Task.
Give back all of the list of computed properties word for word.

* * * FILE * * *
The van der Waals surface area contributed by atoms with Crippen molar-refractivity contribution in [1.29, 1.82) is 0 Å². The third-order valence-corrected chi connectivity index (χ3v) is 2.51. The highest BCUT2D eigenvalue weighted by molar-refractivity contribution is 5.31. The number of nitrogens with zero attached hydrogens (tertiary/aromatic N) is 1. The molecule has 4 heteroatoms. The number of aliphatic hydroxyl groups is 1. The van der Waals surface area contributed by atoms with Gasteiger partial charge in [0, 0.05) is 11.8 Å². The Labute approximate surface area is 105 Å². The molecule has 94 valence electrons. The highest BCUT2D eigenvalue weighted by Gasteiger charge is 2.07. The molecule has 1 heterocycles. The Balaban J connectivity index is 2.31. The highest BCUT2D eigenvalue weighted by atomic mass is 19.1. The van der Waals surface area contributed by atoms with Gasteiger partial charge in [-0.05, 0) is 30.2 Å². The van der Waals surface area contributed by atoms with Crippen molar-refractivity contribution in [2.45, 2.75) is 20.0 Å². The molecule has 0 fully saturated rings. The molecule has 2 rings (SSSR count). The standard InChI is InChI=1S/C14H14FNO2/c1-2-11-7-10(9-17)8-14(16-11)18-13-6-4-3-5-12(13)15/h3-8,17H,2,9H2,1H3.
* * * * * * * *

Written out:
The van der Waals surface area contributed by atoms with Crippen molar-refractivity contribution in [1.29, 1.82) is 0 Å². The third-order valence-corrected chi connectivity index (χ3v) is 2.51. The highest BCUT2D eigenvalue weighted by molar-refractivity contribution is 5.31. The number of nitrogens with zero attached hydrogens (tertiary/aromatic N) is 1. The molecule has 4 heteroatoms. The number of aliphatic hydroxyl groups is 1. The van der Waals surface area contributed by atoms with Gasteiger partial charge in [0, 0.05) is 11.8 Å². The Labute approximate surface area is 105 Å². The molecule has 94 valence electrons. The highest BCUT2D eigenvalue weighted by Gasteiger charge is 2.07. The molecule has 1 heterocycles. The Balaban J connectivity index is 2.31. The highest BCUT2D eigenvalue weighted by atomic mass is 19.1. The van der Waals surface area contributed by atoms with Gasteiger partial charge in [-0.05, 0) is 30.2 Å². The van der Waals surface area contributed by atoms with Crippen molar-refractivity contribution in [2.45, 2.75) is 20.0 Å². The molecule has 0 fully saturated rings. The molecule has 2 rings (SSSR count). The standard InChI is InChI=1S/C14H14FNO2/c1-2-11-7-10(9-17)8-14(16-11)18-13-6-4-3-5-12(13)15/h3-8,17H,2,9H2,1H3.